Radiation oncologists in the United States complete a four-year residency programme (in addition to an internship) that is more focused on oncology training than any other medical specialty. Residents learn clinical oncology, the physics and biology of ionising radiation, and how to treat cancer patients with radiation during their four years of post-graduate training. A radiation oncologist may seek certification from the American Board of Radiology after completing this training (ABR). Board certification consists of three written tests and an oral examination given only once a year. The written exams comprise separate exams in radiation physics, radiobiology, and clinical oncology, which are followed by an eight-part oral examination given one year into practise in late spring. Passing these tests results in the issuance of a time-limited board certification. Recertification is achieved by a sequence of continuing medical education and practise requirements, which include a written exam, clinical practise parameter review, continuing medical education credits, and achieving community practise standards. In most jurisdictions, radiotherapy training includes the treatment of solid malignancies using chemotherapy, radiation therapy, and palliative care. After three years of comprehensive postMBBS in-service training and a final university level exam, a postgraduate MD degree is conferred. MD Radiation oncology practitioners are the most skilled oncologists in India, providing radiotherapy and chemotherapy.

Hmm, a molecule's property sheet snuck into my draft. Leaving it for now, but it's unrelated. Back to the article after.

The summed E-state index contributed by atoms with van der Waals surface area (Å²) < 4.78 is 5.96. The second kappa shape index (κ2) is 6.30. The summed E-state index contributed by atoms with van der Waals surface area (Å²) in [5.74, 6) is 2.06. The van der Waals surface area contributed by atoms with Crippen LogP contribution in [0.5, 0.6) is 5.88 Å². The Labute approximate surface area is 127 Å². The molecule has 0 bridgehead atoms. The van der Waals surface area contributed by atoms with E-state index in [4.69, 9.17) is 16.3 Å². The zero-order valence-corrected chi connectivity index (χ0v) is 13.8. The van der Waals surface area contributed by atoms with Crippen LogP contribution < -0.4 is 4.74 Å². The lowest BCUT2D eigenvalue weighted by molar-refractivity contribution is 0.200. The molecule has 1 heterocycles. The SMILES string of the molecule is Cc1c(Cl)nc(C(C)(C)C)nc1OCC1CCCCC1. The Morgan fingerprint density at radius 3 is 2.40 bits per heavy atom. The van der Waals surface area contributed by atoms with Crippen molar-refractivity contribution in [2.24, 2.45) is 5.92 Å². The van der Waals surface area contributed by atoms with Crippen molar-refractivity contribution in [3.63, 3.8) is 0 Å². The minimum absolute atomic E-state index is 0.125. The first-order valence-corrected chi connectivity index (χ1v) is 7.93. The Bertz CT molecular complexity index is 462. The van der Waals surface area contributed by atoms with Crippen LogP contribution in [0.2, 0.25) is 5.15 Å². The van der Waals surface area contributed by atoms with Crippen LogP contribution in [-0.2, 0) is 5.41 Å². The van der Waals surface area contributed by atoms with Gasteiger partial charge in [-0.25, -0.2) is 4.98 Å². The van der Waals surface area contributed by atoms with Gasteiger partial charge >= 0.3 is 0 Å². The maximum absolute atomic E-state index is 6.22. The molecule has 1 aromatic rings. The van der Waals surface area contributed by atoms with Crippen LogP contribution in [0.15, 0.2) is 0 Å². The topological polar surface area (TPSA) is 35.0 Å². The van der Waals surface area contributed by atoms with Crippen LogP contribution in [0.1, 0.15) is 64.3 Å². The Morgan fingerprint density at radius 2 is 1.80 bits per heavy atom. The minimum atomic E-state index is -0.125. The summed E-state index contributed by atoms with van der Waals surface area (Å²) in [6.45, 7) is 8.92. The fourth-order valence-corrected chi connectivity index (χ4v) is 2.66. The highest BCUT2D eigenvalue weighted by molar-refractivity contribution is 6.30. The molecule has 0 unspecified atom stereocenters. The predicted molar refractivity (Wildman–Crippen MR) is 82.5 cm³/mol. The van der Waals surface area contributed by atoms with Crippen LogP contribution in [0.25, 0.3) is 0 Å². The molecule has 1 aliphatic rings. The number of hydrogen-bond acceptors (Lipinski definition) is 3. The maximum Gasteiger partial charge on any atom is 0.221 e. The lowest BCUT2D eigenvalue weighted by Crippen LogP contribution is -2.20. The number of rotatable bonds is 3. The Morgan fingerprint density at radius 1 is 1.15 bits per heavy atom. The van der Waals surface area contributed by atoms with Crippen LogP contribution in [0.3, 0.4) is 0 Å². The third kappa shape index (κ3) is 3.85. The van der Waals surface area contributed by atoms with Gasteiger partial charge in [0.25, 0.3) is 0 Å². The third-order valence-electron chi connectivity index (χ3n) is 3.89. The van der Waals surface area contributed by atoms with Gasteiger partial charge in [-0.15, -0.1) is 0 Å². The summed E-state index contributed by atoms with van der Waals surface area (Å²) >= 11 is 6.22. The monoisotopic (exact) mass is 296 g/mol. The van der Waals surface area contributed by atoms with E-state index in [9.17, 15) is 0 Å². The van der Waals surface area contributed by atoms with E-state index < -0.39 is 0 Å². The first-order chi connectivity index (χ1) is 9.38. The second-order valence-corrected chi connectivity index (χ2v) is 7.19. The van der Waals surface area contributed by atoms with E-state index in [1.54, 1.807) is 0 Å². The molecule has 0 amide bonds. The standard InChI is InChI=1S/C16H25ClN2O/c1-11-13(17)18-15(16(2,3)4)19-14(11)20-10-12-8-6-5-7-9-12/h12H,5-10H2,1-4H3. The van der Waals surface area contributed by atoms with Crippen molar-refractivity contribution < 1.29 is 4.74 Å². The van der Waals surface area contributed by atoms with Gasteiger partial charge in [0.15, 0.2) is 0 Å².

The first radiotherapy department in Asia was established in 1910 at Calcutta Medical College in the state of West Bengal, and it is now a premier cancer teaching institution in India. Training in radiation oncology in Canada is relatively similar to that in the United States. Radiation oncologists enter radiation oncology residencies that last five years, with the first year serving as an internship. Residents receive comprehensive training in clinical oncology, radiophysics and radiobiology, as well as treatment planning and delivery of radiation throughout the next four years. Following their residency, most radiation oncologists pursue a fellowship in areas such as brachytherapy, intensity Modulated Radiation Treatment (IMRT), gynecologic radiation oncology, and many more. In Canada, radiation oncologists typically treat two or three different anatomic locations, such as the head and neck, breast, genitourinary, hematologic, gynecologic, central nervous system, or lung cancer. Clinical oncologists who practise radiotherapy in the United Kingdom are also fully certified to give chemotherapy. Following completion of their basic medical degree, all oncologists must complete full-time training in general internal medicine and pass the MRCP test, which is usually 3–4 years following qualification. Following that, a five-year Specialist Registrar (SpR) training programme in all non-surgical aspects of oncology is necessary. During this time, the trainee must pass the FRCR examination in order to become a clinical oncology specialist. A considerable number of trainees will prolong their training to pursue an academic fellowship, MD, or PhD.